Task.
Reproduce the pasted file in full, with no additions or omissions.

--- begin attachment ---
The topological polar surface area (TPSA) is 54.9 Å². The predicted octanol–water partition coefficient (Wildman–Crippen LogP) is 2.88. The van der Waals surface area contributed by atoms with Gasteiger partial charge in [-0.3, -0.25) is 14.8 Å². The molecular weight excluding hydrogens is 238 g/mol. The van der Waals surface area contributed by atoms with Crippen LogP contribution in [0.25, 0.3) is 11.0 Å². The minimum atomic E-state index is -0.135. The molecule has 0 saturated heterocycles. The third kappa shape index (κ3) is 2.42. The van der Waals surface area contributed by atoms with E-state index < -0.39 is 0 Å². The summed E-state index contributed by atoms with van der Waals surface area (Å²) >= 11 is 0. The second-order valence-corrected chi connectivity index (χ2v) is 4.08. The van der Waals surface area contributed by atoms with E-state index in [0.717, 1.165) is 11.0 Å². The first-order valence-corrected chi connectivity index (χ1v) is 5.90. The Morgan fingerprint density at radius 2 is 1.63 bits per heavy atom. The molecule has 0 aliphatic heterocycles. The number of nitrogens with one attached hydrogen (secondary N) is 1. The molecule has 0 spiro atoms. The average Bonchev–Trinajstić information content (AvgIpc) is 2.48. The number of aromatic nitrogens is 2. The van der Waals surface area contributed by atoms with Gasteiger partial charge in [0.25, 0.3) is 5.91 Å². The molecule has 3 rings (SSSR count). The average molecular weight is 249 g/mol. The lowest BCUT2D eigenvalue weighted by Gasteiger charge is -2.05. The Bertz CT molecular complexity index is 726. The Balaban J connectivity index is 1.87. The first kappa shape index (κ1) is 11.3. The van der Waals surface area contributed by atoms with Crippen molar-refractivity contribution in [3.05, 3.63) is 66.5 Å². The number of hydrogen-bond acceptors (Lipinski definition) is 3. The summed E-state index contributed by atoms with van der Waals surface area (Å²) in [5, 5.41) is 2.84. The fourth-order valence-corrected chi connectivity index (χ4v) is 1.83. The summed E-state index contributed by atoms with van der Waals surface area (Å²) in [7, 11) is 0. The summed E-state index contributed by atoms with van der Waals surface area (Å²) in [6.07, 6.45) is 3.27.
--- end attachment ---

The topological polar surface area (TPSA) is 54.9 Å². The predicted octanol–water partition coefficient (Wildman–Crippen LogP) is 2.88. The van der Waals surface area contributed by atoms with Gasteiger partial charge in [-0.3, -0.25) is 14.8 Å². The molecular weight excluding hydrogens is 238 g/mol. The van der Waals surface area contributed by atoms with Crippen LogP contribution in [0.25, 0.3) is 11.0 Å². The minimum atomic E-state index is -0.135. The molecule has 0 saturated heterocycles. The third kappa shape index (κ3) is 2.42. The van der Waals surface area contributed by atoms with E-state index < -0.39 is 0 Å². The summed E-state index contributed by atoms with van der Waals surface area (Å²) >= 11 is 0. The second-order valence-corrected chi connectivity index (χ2v) is 4.08. The van der Waals surface area contributed by atoms with E-state index in [0.717, 1.165) is 11.0 Å². The first-order valence-corrected chi connectivity index (χ1v) is 5.90. The Morgan fingerprint density at radius 2 is 1.63 bits per heavy atom. The molecule has 0 aliphatic heterocycles. The number of nitrogens with one attached hydrogen (secondary N) is 1. The molecule has 0 spiro atoms. The average Bonchev–Trinajstić information content (AvgIpc) is 2.48. The number of aromatic nitrogens is 2. The van der Waals surface area contributed by atoms with Gasteiger partial charge in [0.25, 0.3) is 5.91 Å². The molecule has 3 rings (SSSR count). The average molecular weight is 249 g/mol. The lowest BCUT2D eigenvalue weighted by Gasteiger charge is -2.05. The Bertz CT molecular complexity index is 726. The Balaban J connectivity index is 1.87. The first kappa shape index (κ1) is 11.3. The van der Waals surface area contributed by atoms with Crippen molar-refractivity contribution in [3.05, 3.63) is 66.5 Å². The number of hydrogen-bond acceptors (Lipinski definition) is 3. The summed E-state index contributed by atoms with van der Waals surface area (Å²) in [5, 5.41) is 2.84. The fourth-order valence-corrected chi connectivity index (χ4v) is 1.83. The summed E-state index contributed by atoms with van der Waals surface area (Å²) in [7, 11) is 0. The summed E-state index contributed by atoms with van der Waals surface area (Å²) in [6.07, 6.45) is 3.27.